Antinuclear

Australian news, and some related international items

Nuclear radiation, ethics, and informed consent

When industry, government, academics and some journalists try to calm public emotions by downplaying radiation risks, they often cause greater offense by disregarding the issue of informed consent.

…. behind the technical argument is an ethical one: I am not willing to wash down tiny amounts of radiation with great volumes of reassurance because I did not give consent…

Nuclear Power, Radioactive Fallout And The Issue Of Informed Consent, Forbes, Jeff McMahon, Apr. 28 2011  Radioactive fallout from the Fukushima Dai-Ichi nuclear accident has awakened debate about nuclear power’s invisible emissions, and familiar camps have assembled along familiar lines: Critics of nuclear power are outraged by radioactive isotopes appearing an ocean away, defenders of nuclear power counter that there’s more radiation exposure during a transcontinental flight—to use the most popular example.

But there is a fundamental difference between ingesting radionuclides—no matter how tiny the exposure—and flying in an airplane—no matter how great—and that difference is informed consent.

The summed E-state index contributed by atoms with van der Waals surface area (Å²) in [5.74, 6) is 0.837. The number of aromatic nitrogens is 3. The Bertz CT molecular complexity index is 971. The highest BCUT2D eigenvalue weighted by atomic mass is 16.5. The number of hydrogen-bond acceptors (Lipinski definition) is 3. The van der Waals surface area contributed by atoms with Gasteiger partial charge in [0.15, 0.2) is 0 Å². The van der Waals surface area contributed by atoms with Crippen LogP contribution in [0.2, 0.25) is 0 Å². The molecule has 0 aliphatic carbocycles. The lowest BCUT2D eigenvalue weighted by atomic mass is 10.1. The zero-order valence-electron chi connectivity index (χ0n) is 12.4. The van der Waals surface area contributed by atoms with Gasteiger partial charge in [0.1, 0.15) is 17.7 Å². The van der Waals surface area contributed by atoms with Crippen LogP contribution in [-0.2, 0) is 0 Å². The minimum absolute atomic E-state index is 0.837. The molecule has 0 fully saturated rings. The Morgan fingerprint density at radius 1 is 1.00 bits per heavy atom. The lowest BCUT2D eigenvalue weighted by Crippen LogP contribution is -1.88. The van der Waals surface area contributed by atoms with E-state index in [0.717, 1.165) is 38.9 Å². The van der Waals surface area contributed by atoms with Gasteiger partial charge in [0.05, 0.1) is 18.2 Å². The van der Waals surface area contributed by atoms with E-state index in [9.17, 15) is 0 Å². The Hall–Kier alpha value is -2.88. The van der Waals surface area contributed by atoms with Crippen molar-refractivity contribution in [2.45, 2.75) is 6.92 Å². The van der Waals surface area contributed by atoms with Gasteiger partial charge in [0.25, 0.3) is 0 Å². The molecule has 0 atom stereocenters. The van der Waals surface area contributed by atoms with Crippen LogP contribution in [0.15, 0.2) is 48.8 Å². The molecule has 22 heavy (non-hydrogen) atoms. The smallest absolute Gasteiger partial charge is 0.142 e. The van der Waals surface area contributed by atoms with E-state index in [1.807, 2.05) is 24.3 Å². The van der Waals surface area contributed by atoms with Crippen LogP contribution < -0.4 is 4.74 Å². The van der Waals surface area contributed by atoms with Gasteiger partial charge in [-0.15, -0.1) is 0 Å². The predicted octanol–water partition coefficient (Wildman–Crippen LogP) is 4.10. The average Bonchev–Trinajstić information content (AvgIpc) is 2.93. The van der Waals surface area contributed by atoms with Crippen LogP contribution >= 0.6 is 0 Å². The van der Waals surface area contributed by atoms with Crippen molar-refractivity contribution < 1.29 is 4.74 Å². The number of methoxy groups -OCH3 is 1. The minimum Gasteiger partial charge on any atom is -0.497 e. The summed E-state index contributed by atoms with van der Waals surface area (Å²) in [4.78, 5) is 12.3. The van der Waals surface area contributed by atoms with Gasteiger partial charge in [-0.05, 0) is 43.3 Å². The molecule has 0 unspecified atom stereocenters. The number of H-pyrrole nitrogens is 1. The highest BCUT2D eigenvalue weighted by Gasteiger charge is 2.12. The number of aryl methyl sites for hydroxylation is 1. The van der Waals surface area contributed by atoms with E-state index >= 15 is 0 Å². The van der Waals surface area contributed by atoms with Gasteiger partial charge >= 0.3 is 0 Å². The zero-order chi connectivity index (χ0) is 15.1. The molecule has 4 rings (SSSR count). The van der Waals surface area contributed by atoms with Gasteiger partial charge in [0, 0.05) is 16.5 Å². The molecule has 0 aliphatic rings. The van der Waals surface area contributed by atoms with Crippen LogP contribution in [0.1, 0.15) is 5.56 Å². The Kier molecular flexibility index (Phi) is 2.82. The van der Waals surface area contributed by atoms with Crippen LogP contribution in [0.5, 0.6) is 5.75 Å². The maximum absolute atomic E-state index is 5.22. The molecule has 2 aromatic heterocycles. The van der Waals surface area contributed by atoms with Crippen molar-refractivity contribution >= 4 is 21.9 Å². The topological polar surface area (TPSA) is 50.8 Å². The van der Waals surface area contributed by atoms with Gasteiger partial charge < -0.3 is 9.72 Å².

The issue of informed consent has occasionally emerged in the debate on this page and others, but more often it fuels the anger invisibly, an unarticulated difference between those willing to accept hazards and those who are not.

When industry, government, academics and some journalists try to calm public emotions by downplaying radiation risks, they often cause greater offense by disregarding the issue of informed consent.

…. behind the technical argument is an ethical one: I am not willing to wash down tiny amounts of radiation with great volumes of reassurance because I did not give consent……http://blogs.forbes.com/jeffmcmahon/2011/04/28/nuclear-power-radioactive-fallout-and-the-issue-of-informed-consent/

April 29, 2011 - Posted by | Uncategorized

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